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Adult neuromuscular disorders: a joint palliative/neuromuscular clinic
  1. Michael Macfarlane1,
  2. Tracey A Willis2,
  3. Yvette Easthope-Mowatt3,
  4. Claire Bassie3 and
  5. Derek Willis4
  1. 1 Severn Hospice, Shrewsbury, Shropshire, UK
  2. 2 Department of Paediatrics, Robert Jones and Agnes Hunt Orthopaedic NHS Trust Hospital, Oswestry, Shropshire, UK
  3. 3 Robert Jones and Agnes Hunt Orthopaedic Hospital NHS Foundation Trust, Oswestry, Shropshire, UK
  4. 4 Medical, Severn Hospice, Telford, Shropshire, UK
  1. Correspondence to Dr Michael Macfarlane, Severn Hospice, Shrewsbury, Shropshire, UK; mike.macfarlane{at}

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Neuromuscular disorders (NDs) include heterogeneous diseases that affect neurological muscle control and involve peripheral nerves or the muscle itself.1 The damage site and cause are varied, which makes prevalence estimates difficult. These progressive muscle-weakening and muscle-wasting conditions are often inherited. Muscular Dystrophy UK supports about 70 000 people affected by more than 60 such conditions.2 Palliative care has traditionally been associated with cancer care. Many patients with life-limiting non-malignant disease benefit from specialist palliative care.3 There has been an effort to improve palliative referrals for non-malignant disease by emphasising clinical need rather than diagnosis.4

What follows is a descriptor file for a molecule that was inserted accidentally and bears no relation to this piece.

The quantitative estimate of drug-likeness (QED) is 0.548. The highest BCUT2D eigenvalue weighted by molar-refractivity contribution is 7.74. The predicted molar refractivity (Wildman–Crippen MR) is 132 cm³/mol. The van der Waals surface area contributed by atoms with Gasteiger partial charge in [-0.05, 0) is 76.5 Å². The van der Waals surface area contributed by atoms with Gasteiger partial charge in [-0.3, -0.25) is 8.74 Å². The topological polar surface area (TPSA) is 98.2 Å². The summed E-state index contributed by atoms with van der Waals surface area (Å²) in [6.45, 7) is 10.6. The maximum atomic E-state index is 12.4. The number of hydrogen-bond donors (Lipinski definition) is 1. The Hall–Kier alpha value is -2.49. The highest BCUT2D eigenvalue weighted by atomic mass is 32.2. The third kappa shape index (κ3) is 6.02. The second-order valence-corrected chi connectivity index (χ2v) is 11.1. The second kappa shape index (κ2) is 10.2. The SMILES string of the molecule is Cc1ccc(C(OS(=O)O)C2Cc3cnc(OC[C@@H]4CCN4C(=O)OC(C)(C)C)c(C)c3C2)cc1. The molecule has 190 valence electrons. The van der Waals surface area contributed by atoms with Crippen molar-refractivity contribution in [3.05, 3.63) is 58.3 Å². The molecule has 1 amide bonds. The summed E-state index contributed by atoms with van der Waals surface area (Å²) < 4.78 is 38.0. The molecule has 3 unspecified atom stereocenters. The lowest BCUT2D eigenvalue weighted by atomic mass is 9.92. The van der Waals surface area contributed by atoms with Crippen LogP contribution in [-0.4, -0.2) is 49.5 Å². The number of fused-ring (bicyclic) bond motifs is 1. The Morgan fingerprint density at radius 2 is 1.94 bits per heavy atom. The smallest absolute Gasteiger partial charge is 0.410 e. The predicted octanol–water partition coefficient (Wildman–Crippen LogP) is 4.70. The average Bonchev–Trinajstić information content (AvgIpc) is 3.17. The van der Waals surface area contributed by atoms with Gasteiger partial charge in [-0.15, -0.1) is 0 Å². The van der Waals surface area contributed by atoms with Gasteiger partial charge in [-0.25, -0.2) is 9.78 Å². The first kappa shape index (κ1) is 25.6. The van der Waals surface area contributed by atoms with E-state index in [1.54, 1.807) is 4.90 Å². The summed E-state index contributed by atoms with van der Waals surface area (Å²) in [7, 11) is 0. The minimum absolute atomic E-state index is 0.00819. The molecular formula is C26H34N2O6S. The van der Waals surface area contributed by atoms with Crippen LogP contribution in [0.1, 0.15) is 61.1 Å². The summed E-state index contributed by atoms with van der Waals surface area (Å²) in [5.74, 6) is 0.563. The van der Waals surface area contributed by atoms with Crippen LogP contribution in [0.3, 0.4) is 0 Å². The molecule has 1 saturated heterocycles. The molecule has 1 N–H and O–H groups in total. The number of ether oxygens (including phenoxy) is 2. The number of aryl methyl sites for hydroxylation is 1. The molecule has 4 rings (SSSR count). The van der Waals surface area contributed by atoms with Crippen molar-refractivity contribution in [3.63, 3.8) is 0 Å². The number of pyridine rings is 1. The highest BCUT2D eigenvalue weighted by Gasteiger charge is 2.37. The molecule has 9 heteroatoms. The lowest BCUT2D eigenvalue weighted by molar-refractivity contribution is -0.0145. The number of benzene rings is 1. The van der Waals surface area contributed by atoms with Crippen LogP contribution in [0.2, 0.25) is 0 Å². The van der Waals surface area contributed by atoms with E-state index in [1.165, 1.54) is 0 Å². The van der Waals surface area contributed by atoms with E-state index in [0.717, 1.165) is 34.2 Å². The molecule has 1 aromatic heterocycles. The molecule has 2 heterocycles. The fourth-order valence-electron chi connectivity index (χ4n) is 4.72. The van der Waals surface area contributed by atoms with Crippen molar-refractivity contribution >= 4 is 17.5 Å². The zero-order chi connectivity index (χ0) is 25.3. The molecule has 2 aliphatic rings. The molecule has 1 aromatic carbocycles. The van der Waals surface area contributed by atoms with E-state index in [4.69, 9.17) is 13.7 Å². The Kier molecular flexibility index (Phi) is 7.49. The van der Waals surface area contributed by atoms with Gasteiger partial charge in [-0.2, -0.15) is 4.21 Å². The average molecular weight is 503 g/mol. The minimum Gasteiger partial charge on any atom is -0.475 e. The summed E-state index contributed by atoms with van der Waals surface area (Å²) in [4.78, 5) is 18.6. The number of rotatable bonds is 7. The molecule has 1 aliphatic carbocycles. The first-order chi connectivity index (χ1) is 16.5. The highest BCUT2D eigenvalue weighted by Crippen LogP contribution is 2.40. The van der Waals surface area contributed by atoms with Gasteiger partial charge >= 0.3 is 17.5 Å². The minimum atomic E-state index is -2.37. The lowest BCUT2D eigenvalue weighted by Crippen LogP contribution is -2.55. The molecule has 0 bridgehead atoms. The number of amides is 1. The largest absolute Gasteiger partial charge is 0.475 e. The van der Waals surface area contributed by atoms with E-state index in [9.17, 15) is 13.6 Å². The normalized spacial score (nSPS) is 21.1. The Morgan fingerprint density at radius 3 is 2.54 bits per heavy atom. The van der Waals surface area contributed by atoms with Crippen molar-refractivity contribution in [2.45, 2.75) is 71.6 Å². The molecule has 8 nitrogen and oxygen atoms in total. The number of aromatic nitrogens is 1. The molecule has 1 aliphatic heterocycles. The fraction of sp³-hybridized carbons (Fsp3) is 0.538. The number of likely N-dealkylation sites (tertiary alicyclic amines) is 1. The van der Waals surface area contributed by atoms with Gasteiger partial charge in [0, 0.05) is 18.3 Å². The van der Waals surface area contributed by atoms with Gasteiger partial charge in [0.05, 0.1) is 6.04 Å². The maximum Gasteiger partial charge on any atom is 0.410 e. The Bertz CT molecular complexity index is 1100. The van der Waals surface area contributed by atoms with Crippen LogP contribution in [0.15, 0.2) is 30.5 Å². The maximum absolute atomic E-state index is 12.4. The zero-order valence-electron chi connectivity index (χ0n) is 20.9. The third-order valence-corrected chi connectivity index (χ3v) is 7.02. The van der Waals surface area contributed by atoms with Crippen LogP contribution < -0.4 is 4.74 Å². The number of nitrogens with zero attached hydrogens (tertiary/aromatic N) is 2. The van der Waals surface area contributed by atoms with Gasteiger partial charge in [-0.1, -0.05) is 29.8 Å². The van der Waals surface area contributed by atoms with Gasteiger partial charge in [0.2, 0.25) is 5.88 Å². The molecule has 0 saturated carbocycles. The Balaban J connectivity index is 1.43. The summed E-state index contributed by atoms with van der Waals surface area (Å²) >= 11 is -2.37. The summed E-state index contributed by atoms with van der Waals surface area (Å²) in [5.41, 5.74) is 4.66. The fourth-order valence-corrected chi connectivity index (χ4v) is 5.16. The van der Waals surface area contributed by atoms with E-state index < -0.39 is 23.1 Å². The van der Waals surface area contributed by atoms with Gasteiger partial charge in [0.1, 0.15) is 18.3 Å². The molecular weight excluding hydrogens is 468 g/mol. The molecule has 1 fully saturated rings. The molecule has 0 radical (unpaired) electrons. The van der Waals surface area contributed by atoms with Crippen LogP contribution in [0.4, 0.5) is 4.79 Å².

Several studies have highlighted that patients with ND (who are not necessarily terminally ill) often suffer chronic pain.5–7 Early palliative care integration has been recommended for children with …

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  • Contributors All of the authors were part of the multidisciplinary teams described. This paper was written by MM and DW with approval by TAW, YE-M and CB.

  • Funding The authors have not declared a specific grant for this research from any funding agency in the public, commercial or not-for-profit sectors.

  • Competing interests None declared.

  • Provenance and peer review Not commissioned; internally peer reviewed.